Skip to main content Clear Filters Yes Bathrooms Bedrooms Car parks Dementia Get directions Featured Zoom Back Article icon Facebook Twitter Play Facebook Twitter RSS Info Trending item Drop down Close Member area Search External link Email

Are you living rural and ‘Dying to Talk’?

If you are ‘Dying to Talk’ and engage in conversations about dying matters, a new community engagement project run by Palliative Care South Australia (SA) could be coming to a rural town near you.

Dying to Talk on the road for their recent Copper Coast Tour (Source: Palliative Care SA)
Dying to Talk on the road for their recent Copper Coast Tour (Source: Palliative Care SA)

The project, ‘Dying to Talk: talking about death, it won’t kill you’ has been embarking on a rural tour of South Australia since June as part of a national initiative through Palliative Care Australia with the hopes of opening up discussions and minds about end of life care and encouraging death literacy in the wider community.

Previously taking the conversation to South Australian towns such as Victor Harbor, Port Augusta, Kadina and Kangaroo Island, Dying to Talk Facilitator Helen Roberts says future tour locations include Mount Gambier, Barossa Valley, Murray Bridge, Berri, Port Lincoln and Ceduna.

“Palliative Care SA run the Die-alogue Cafe Program in Adelaide already which the rural areas don’t have the opportunity to attend,” she says.

“The needs of the rural communities are the same and information can sometimes be more difficult to source in these areas where resources can be low.”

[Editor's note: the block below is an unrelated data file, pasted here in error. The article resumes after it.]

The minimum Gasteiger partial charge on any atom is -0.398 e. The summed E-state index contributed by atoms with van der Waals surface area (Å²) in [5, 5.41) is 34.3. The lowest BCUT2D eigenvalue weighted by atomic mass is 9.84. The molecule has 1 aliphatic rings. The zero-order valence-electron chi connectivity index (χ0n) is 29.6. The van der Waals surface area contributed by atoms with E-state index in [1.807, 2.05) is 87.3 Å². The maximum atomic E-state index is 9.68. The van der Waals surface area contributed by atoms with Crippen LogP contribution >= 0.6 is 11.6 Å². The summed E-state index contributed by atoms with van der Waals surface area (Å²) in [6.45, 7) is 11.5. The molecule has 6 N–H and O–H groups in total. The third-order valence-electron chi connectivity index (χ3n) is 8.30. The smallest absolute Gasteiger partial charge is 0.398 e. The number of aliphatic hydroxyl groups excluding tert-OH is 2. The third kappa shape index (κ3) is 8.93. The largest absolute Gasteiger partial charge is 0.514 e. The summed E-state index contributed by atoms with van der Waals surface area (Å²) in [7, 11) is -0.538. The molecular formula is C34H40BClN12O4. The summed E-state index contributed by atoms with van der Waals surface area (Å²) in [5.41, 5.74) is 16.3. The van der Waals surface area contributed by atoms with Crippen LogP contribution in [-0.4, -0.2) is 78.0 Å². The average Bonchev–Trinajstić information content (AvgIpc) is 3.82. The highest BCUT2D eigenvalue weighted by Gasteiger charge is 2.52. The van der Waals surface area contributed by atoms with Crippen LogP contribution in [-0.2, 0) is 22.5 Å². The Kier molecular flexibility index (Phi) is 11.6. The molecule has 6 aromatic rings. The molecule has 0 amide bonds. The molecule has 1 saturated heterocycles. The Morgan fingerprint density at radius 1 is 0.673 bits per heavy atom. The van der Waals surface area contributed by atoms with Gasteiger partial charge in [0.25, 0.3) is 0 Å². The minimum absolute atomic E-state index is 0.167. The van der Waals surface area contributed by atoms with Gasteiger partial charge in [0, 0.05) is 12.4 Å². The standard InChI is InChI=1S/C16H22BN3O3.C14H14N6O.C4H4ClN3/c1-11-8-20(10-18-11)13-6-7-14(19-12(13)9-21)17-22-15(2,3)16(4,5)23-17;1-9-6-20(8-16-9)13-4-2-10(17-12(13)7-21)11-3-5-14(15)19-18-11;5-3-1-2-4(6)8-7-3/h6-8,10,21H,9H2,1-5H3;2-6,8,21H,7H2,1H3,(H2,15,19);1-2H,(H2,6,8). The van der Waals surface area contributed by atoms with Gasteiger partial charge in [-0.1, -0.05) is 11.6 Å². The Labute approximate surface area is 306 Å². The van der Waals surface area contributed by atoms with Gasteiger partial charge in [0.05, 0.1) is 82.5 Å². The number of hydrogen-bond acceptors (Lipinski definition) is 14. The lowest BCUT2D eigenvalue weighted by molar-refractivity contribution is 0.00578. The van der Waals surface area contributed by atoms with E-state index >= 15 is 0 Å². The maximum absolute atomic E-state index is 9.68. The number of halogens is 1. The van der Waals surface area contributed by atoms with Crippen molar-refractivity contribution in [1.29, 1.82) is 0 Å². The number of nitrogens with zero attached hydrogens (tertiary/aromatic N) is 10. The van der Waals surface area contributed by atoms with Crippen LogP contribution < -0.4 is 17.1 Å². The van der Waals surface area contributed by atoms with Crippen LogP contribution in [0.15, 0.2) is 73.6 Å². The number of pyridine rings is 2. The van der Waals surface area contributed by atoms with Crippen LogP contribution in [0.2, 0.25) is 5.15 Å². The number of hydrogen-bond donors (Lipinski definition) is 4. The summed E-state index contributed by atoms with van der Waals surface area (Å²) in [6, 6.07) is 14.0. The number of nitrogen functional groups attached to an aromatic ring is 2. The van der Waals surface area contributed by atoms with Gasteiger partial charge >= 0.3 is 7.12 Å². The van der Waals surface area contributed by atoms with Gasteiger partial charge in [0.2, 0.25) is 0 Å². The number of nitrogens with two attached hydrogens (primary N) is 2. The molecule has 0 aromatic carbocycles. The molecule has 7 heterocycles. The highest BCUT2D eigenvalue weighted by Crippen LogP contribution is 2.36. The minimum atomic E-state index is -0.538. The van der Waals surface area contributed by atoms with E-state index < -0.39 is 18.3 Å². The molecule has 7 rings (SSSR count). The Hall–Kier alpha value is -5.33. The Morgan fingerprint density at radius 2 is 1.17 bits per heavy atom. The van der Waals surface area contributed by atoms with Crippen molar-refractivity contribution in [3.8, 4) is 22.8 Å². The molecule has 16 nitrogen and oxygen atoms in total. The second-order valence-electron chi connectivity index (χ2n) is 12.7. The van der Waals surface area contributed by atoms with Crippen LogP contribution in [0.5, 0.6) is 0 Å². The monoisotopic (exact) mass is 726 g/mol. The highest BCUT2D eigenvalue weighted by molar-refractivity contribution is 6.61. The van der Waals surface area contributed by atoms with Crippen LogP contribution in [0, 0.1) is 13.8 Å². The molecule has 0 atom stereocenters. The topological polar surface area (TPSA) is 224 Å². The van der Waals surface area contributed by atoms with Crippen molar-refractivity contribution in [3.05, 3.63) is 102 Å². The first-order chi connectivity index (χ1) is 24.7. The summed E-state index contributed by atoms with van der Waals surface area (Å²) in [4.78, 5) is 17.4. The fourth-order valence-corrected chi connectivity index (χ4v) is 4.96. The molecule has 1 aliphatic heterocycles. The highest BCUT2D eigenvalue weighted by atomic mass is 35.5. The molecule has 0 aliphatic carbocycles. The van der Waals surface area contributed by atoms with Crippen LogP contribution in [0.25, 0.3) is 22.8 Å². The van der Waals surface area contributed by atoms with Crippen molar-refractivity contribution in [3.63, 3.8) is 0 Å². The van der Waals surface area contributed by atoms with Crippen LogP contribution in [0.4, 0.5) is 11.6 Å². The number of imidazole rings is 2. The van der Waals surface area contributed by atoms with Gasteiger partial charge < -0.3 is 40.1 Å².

Palliative Care SA has raised concerns that people are not considering palliative care soon enough because of a misconception that it is a place to be fearful of.

“Death phobia is a common barrier to dying well and this program is all about letting people know that talking about death and end of life choices doesn’t have to be morbid or grim,” Ms Roberts says.

“People die from birth to old age so being informed can be helpful to you or someone you care about.

“We have even seen people attend from within the industry – such as aged care workers, community nurses and allied health professionals.”

For those who are planning on attending one of the upcoming discussions, Ms Roberts assures that it is a safe place to discuss all aspects of end of life care.

“The program uses the concept of planning in advance and is guided by the ‘Dying to Talk starter kit’ which is facilitated by people experienced in end-of-life matters,” she says.

“We cover everything from what is palliative care, Advance Care Directive information, natural burial or alternative burial options, bereavement or the afterlife.

“The discussion is largely driven by the people attending so conversations vary from group to group.

“The conversation itself can be difficult to start but openness around planning and discussing end of life choices will ultimately benefit society and individuals in many ways.”

As well as covering specific topics, each talk will help to answer any questions and provide locals with information about how to access their own community services.

Comments

Subscribe to our Talking Aged Care newsletter to get our latest articles, delivered straight to your inbox

Recent articles

Have an aged care service you’d like to promote? Promote on Aged Care Guide